When I participated in a live chat about grant-writing a few weeks ago, I was surprised at the widespread – and forcefully expressed – view that HE managers want academics to write reams of pointless grant applications which face inevitable rejection. So I was delighted last week to encounter a presentation by Phil Ward, Research Funding Manager at the University of Kent, that shows what we really want.
The presentation (the slides are available here) describes how the Grants Factory at Kent has produced a perfect storm of goodness. The numbers of RCUK grant awards won by Kent are rising while application numbers fall because success rates are going through the roof. They have more than doubled in the four years since the first Grants Factory was organised by Jacqueline Aldridge, who is now research manager at Kent Business School.
The basic principle of the Grants Factory is that experienced academics share their insights with junior colleagues in workshops, master-classes and mock panels. In the inaugural event in 2009, Jacqueline and I developed an approach to writing research grants that was designed to exploit the specific conditions under which funding decisions are made. We describe it in the book, The Research Funding Toolkit, published last year by Sage. More of how it works below.
Grants Factory masterclasses and workshops are designed to improve grant-writing skills but the effect they have on morale is probably just as important. Attendees learn how to respond to referees, write a ‘pathways to impact’ statement, or calculate a budget. They discover the intricacies of European funding or applying for fellowships. Attendees value what they learn but, more than that, they value the sense that they are being supported by their senior, more experienced colleagues.
The Grants Factory events with the biggest impact on attendees are mock panels. The mock panel teaches you that a research grant application is completely unlike any other piece of academic writing. Its task is to give a committee of people who are expert about, and interested in, other areas of research the confidence that your research is worth the money it will cost to do it. No matter how many times you tell somebody that fact, they don’t really get it. However, when they participate in a mock panel, they get it straight away.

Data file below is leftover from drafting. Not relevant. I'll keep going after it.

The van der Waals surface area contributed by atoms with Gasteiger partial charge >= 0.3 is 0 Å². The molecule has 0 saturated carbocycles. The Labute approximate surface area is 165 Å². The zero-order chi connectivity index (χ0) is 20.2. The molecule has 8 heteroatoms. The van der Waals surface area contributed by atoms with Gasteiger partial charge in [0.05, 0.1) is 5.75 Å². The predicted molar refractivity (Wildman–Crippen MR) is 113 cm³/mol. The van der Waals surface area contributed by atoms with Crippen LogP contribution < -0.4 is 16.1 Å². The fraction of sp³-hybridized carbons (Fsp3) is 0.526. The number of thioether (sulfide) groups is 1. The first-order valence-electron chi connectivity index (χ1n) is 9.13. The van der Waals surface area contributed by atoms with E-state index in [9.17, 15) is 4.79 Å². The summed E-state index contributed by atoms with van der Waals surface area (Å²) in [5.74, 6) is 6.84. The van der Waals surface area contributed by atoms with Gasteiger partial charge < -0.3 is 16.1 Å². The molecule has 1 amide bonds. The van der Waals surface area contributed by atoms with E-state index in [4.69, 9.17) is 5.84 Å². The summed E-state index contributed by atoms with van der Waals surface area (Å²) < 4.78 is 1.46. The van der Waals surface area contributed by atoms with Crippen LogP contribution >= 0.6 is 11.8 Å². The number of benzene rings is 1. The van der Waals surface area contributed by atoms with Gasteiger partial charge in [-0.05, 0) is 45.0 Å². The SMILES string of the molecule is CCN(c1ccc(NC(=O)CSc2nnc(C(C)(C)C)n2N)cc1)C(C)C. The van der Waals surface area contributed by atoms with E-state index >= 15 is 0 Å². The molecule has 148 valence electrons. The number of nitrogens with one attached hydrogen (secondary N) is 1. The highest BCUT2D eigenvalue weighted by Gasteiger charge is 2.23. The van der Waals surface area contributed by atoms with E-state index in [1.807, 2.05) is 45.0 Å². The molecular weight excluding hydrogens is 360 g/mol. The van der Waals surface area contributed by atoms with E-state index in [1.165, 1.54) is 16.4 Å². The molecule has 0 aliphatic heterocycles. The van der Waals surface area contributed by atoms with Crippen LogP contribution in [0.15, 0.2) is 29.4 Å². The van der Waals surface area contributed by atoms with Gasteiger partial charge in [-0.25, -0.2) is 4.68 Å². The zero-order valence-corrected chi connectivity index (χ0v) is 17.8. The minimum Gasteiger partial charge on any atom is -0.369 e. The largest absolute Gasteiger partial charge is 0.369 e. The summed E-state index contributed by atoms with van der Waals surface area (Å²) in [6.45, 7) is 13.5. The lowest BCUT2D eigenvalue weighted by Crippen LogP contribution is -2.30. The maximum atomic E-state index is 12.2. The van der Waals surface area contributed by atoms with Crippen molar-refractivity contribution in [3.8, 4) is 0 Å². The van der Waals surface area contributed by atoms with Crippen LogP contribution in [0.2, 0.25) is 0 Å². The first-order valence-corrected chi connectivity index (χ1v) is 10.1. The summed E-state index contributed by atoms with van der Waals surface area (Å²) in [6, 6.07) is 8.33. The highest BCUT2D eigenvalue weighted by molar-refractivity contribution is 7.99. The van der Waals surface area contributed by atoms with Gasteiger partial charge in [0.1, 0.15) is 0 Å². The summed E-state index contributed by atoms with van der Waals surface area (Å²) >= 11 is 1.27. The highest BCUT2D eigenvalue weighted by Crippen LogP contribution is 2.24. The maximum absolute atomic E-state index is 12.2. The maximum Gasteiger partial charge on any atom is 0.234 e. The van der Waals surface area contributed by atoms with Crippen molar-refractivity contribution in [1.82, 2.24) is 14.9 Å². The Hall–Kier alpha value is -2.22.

A mock panel mimics the events of a grants’ committee at high speed. Panel members evaluate draft proposals written by each other. A senior academic, experienced in grants’ committee work, chairs the panel. Panellists discover how difficult it is to give a coherent explanation of what research an applicant will do, why it is important and what will be done with the results, on the basis of 30 minutes spent reading their proposal. The realisation that it is even more difficult for a colleague to explain what research you will do after reading your proposal is truly a lightbulb moment.
Once the lightbulb goes on and people realise how hard it is to write a good grant proposal they become eager for the research funding toolkit. Tools in the toolkit help them to write a document that can be speed-read, that is easy to read completely, that is memorable and easy to reconstruct. There are also tools that will convince a grants’ committee of the four propositions: importance (of the research problem), success (of the proposed research project), value (of the project) and competence (of the research team). Phil Ward’s presentation contains a brilliantly witty pictorial exposition of the main tools and is worth viewing for that alone.
For me though, the best is kept till last. Success rates for RCUK grant applications at Kent have increased from 15% to 35%. Fewer grant applications are being submitted and more grants are being won. That was my dream when I started the first grants factory and that is what HE managers really want!